What makes NOTC so special, however, is not its individualized ability to do one thing really well, but instead the amalgamation of all of the various aspects of the movie which mesh together so fluidly. The creatures and effects aren't particularly special, but because they supplement the myriad of quirky characters and clever dialogue (including numerous memorable one liners) as well as being scored so wonderfully with the soundtrack, the whole thing seems magical. On a personal level, I've always loved movies taking place on campuses (or schools in general), so I sort of naturally gravitated to the movie from the start. However, you need not have this same sort of interest to be drawn to the movie. Indeed, I haven't met a single horror fan who didn't claim to like the movie.
If you've seen the movie, you no doubt are probably saying to yourself "isn't he going to mention Atkins?" Well, keep your pants on, Spanky. Yes, I'm going to mention Atkins. If you haven't seen the movie, then you can read the following and prepare yourself accordingly to experience the Atkins awesomeness whenever you choose to watch the movie (which should be ASAP). I am, of course, referring to the exceptional performance by Tom Atkins as the troubled, drunken, smart assed cop Ray Cameron. Atkins, in his usual Atkins style, steals most of the scenes he's in and, although he's mostly a jerk, you can't help but love the guy. It's no secret that I have a certain level of contempt for cops; however, even I adore this character. Whether he's smoking, drinking, randomly wielding a shotgun, or articulating hilarious quotes like "I've got good news and bad news: your dates are here... They're dead.", you can't help but constantly smile in admiration. Atkins perfectly nails the role and is, without question, the glue which helps to meld the whole thing together so tightly.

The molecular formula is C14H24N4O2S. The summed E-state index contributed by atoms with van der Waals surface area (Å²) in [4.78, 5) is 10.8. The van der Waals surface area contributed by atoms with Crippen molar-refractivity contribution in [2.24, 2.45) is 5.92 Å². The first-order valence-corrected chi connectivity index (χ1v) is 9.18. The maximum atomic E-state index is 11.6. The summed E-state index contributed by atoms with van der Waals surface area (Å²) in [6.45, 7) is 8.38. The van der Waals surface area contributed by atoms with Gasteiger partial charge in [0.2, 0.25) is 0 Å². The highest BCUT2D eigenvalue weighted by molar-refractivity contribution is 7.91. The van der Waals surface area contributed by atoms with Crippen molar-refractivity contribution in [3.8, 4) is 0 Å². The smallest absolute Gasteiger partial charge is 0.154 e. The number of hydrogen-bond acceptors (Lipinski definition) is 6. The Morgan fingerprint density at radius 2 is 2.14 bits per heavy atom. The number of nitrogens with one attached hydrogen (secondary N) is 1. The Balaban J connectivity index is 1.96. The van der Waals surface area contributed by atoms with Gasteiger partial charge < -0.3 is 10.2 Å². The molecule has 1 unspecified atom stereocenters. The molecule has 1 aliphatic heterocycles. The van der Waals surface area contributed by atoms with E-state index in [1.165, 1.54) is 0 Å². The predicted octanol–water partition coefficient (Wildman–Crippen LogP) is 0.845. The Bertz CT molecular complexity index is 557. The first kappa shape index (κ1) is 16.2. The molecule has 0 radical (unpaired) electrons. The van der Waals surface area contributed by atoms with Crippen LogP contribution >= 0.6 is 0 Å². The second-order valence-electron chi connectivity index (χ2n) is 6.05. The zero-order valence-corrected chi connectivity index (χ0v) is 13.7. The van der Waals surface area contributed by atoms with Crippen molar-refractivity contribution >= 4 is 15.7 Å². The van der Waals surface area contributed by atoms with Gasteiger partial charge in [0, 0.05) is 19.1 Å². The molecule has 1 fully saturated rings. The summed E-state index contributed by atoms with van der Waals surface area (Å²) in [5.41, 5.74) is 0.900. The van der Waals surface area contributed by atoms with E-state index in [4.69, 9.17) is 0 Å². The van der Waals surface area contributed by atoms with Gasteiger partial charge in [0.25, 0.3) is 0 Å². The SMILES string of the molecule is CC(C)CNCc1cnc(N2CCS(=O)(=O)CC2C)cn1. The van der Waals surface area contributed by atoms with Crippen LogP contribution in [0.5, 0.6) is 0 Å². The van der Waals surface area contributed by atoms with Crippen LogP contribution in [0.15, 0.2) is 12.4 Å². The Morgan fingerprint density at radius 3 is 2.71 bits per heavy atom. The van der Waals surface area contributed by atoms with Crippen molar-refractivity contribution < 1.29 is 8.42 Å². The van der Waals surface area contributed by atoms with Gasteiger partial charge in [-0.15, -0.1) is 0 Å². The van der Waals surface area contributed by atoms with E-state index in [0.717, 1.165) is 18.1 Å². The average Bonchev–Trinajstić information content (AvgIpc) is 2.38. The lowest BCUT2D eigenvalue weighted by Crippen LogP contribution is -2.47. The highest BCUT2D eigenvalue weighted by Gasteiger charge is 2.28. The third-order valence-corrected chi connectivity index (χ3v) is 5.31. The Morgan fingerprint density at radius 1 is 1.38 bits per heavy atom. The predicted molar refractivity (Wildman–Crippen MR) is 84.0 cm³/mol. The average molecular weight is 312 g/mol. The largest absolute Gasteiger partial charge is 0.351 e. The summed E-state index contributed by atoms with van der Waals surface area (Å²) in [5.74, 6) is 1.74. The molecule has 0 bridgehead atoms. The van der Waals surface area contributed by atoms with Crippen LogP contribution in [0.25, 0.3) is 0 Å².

Aside from Atkins and a few other stand out performances, the music in the movie is excellent. Moreover, although I already mentioned the setting, it bears repeating just how effective the whole thing is in creating some truly memorable scenes. One of my favorites begins near the climax of the movie, which initiates with a montage of sororities and fraternities preparing for a big celebration at their respective dorms. This ultimately leads to a fantastic bit where the frat, who all have become infected, make their way into a sorority house. Here, chaos ensues as the girls attempt to flee as their dates do their best to infect them. This includes lots of great bits like head explosions and ultimately ends with a discovery of the parasite hive.It becomes clear soon after watching that shotguns, flamethrowers, alien slugs and sorority houses are indeed the perfect combination for a glorious time.
Over the years, NOTC has garnered quite the cult following. Interest in the movie reemerged around the release of the also excellent Slither in 2006. Shortly after the release of Slither, a lot of people in the horror community were insisting that James Gunn (Slither's director) was paying homage to NOTC due to the obvious similarities in both movies. A bit of controversy then arose due to the fact that Gunn claimed that he'd never seen NOTC at the time of making Slither. This, of course, seemed difficult to believe, since NOTC wasn't exactly obscure at the time and Gunn is well known for having deep ties to the horror industry. Regardless of this fact, however, NOTC remains one of the best of the parasite/alien infection films. While the commentary may not be as profound as something like Invasion of the Body Snatchers or Cronenberg's Shivers, and the creature effects may not be as ethereal and substantial as Slither's, the movie stands above the rest in terms of pure enjoyment. It's enthusiasm for the genre is clearly evident, and the movie as a whole is absolutely memorable.